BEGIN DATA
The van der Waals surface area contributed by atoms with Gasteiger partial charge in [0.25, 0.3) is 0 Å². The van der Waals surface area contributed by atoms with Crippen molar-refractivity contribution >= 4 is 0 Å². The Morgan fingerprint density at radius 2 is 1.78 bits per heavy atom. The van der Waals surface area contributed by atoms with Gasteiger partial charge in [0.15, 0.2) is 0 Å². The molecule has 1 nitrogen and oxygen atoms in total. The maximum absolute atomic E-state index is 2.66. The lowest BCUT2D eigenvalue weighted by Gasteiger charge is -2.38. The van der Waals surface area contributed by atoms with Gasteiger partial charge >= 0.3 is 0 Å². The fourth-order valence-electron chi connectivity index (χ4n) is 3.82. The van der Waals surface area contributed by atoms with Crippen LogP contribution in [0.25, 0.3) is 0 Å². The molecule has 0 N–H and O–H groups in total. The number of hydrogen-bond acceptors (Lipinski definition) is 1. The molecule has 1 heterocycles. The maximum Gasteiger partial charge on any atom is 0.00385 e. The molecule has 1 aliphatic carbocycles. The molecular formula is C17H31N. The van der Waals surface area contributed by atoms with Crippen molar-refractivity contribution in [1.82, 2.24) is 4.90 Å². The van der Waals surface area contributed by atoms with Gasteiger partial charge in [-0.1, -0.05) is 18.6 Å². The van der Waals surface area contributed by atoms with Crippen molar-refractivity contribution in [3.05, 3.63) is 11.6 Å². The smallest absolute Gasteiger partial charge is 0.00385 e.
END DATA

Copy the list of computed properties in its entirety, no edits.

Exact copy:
The van der Waals surface area contributed by atoms with Gasteiger partial charge in [0.25, 0.3) is 0 Å². The van der Waals surface area contributed by atoms with Crippen molar-refractivity contribution >= 4 is 0 Å². The Morgan fingerprint density at radius 2 is 1.78 bits per heavy atom. The van der Waals surface area contributed by atoms with Gasteiger partial charge in [0.15, 0.2) is 0 Å². The molecule has 1 nitrogen and oxygen atoms in total. The maximum absolute atomic E-state index is 2.66. The lowest BCUT2D eigenvalue weighted by Gasteiger charge is -2.38. The van der Waals surface area contributed by atoms with Gasteiger partial charge >= 0.3 is 0 Å². The fourth-order valence-electron chi connectivity index (χ4n) is 3.82. The van der Waals surface area contributed by atoms with Crippen LogP contribution in [0.25, 0.3) is 0 Å². The molecule has 0 N–H and O–H groups in total. The number of hydrogen-bond acceptors (Lipinski definition) is 1. The molecule has 1 heterocycles. The maximum Gasteiger partial charge on any atom is 0.00385 e. The molecule has 1 aliphatic carbocycles. The molecular formula is C17H31N. The van der Waals surface area contributed by atoms with Crippen molar-refractivity contribution in [1.82, 2.24) is 4.90 Å². The van der Waals surface area contributed by atoms with Gasteiger partial charge in [-0.1, -0.05) is 18.6 Å². The van der Waals surface area contributed by atoms with Crippen molar-refractivity contribution in [3.05, 3.63) is 11.6 Å². The smallest absolute Gasteiger partial charge is 0.00385 e.